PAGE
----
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Saudi Arabia Privatization Push Slows

King Khaled International AirportKing Khaled International Airport

Saudi Aramco may have grabbed the biggest headlines, but the oil giant’s delayed initial public offering is just the latest sign of Saudi Arabia’s further slowing privatization push.

The program is part of crown prince, Mohammed bin Salman’s, Vision 2030 to transform the economy and envisages the sale of stakes in ports, railways, utilities and airports, AMEinfo reported.

When the government began to consider the plans almost three years ago, Brent crude traded at less than $40 a barrel. With oil prices now twice as high, there seems to be less urgency, even though the International Monetary Fund in July recommended privatization be accelerated.

News in August that the sale of shares in Saudi Arabian Oil Co. was on hold was the most dramatic suggestion that officials were taking their feet off the pedal.

“It is undeniable that the privatization schedule is running behind what was initially assumed,” said Jean-Paul Pigat, head of research at Dubai-based Lighthouse Research.

“I’m not sure there yet exists a coherent long-term strategy that actually finds the proper balance between the roles for the public and private sector in the economy, and until this is formulated, delaying the privatization program might actually be in their best interests.”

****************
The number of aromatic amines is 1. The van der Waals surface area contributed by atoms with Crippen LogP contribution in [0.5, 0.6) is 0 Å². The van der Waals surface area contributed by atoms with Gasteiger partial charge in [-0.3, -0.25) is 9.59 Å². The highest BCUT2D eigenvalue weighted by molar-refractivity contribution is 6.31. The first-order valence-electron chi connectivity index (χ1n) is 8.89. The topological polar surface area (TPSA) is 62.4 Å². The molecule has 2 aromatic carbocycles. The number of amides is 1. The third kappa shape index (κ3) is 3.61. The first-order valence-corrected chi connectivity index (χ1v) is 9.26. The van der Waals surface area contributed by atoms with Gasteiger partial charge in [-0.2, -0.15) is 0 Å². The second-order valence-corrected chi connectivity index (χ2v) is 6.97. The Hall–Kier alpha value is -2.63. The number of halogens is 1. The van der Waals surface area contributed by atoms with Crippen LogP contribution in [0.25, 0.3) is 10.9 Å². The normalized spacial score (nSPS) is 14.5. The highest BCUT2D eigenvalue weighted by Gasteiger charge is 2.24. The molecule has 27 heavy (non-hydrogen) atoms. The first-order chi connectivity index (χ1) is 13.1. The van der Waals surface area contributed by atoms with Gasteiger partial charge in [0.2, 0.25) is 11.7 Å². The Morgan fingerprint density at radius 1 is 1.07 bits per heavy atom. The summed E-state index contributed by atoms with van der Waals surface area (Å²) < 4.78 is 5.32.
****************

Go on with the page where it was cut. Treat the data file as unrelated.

Saudi Arabia wants to boost non-oil revenues by selling stakes in state assets, including Aramco, the stock exchange and soccer clubs. It set up the National Center for Privatization in 2017.

Privatizations could exceed $350 billion in about five years, Mitsubishi UFJ Financial Group’s Middle East and North Africa co-head Elyas Algaseer said in August last year. In April, authorities put forward a target of as much as 40 billion riyals by 2020 ($11 billion).

Among proposed transactions yet to be completed are plans to sell a stake in King Khaled International Airport, which are on hold, according to two people familiar with the process. The sale of the $7.2 billion Ras Al Khair power plant is also yet to be done. BNP Paribas was hired to advice on the deal in September last year.

While the delays aren’t likely to hurt the economy in the short-term, they raise questions about the government’s commitment to reform and whether its targets were realistic.

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